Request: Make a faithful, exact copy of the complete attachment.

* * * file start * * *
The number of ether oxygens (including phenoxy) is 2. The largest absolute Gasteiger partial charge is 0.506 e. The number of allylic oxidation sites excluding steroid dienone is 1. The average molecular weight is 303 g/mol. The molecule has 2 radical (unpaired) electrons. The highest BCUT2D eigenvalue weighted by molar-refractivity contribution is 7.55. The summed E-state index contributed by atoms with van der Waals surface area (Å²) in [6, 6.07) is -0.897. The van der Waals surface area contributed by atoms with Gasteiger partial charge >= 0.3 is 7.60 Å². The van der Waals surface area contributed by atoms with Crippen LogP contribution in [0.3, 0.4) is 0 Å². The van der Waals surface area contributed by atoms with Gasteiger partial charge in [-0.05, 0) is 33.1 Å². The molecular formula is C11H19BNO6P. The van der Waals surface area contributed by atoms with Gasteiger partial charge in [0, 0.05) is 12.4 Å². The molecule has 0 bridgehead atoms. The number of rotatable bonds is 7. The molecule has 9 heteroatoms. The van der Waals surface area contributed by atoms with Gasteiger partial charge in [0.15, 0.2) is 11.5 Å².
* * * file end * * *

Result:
The number of ether oxygens (including phenoxy) is 2. The largest absolute Gasteiger partial charge is 0.506 e. The number of allylic oxidation sites excluding steroid dienone is 1. The average molecular weight is 303 g/mol. The molecule has 2 radical (unpaired) electrons. The highest BCUT2D eigenvalue weighted by molar-refractivity contribution is 7.55. The summed E-state index contributed by atoms with van der Waals surface area (Å²) in [6, 6.07) is -0.897. The van der Waals surface area contributed by atoms with Gasteiger partial charge >= 0.3 is 7.60 Å². The van der Waals surface area contributed by atoms with Crippen LogP contribution in [0.3, 0.4) is 0 Å². The van der Waals surface area contributed by atoms with Gasteiger partial charge in [-0.05, 0) is 33.1 Å². The molecular formula is C11H19BNO6P. The van der Waals surface area contributed by atoms with Gasteiger partial charge in [0, 0.05) is 12.4 Å². The molecule has 0 bridgehead atoms. The number of rotatable bonds is 7. The molecule has 9 heteroatoms. The van der Waals surface area contributed by atoms with Gasteiger partial charge in [0.15, 0.2) is 11.5 Å².